Columbine graduation celebrates recovery
Denver Post Staff Writer
May 21- For high school seniors, graduation marks four years of perseverance. On Saturday morning, Columbine High School's class of 2000 embodied the true meaning of the word.
Nine students injured in last year's shootings took the stage to receive their diplomas, including co-valedictorian Patrick Ireland, the student who crawled through a broken library window on live television.
"When I fell out the window, I knew somebody would catch me," he told the crowd. "That's what I need to tell you - that I knew the loving world was there all the time." About 5,000 people filled the seats at Fiddler's Green Amphitheater for the private graduation ceremony. Parents and friends came to congratulate the 435 graduating seniors sitting down front in their blue and silver gowns.
Ireland finished his high school career with straight A's after being shot twice in the head and left with limited movement on his right side.
Known simply as "the boy in the window" to many who watched as he fell from the library, he stood proudly on stage, telling parents and classmates not just about that day but his entire 13-month journey to graduation.
"It seems like there is change when an event like this occurs, but it only lasts for so long," Ireland said. "This time, I hope what we learned stays with us." Joining Ireland in the graduating class was Anne Marie Hochhalter, who earned straight A's her senior year despite being in a wheelchair.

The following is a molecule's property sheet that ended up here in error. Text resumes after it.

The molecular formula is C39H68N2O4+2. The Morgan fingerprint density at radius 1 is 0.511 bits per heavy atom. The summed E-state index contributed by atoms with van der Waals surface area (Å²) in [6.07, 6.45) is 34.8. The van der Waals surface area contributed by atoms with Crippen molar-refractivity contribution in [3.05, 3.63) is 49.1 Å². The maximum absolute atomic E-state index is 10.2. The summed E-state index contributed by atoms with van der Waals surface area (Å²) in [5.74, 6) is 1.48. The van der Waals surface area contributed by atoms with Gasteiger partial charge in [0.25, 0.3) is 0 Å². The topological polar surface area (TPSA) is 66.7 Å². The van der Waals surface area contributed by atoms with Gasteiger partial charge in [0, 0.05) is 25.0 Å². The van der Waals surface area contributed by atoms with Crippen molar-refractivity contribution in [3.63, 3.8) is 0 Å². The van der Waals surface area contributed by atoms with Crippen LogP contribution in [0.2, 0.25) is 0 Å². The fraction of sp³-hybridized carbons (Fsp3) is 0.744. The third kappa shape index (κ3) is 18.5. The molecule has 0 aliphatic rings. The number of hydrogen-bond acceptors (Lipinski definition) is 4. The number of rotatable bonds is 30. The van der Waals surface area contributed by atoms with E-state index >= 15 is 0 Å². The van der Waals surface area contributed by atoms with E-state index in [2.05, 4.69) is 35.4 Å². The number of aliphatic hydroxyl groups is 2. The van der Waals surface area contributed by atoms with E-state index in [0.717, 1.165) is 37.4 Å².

And Richard Castaldo, the marching band saxophonist also left partially paralyzed.
And Brian Anderson, Jennifer Doyle, Austin Eubanks, Makai Hall, Mark Kintgen and Dan Steepleton - injured survivors who walked the stage to receive their diplomas.
But a day of hope for the future could not be passed without a look back.
Before presenting the school's graduating class, principal Frank DeAngelis requested a moment of silence for the three others from the class of 2000 who were cut down before their graduation day - Cassie Bernall, Corey DePooter and Rachel Scott.
Recalling last April 20, seniors Kelly McIntosh and Sarah Agustini said everything changed from that point forward.
"It is odd to look back and realize that the worst day of your life and the best day of your life can happen at the same time," said McIntosh and Agustini, who delivered a joint commencement address.
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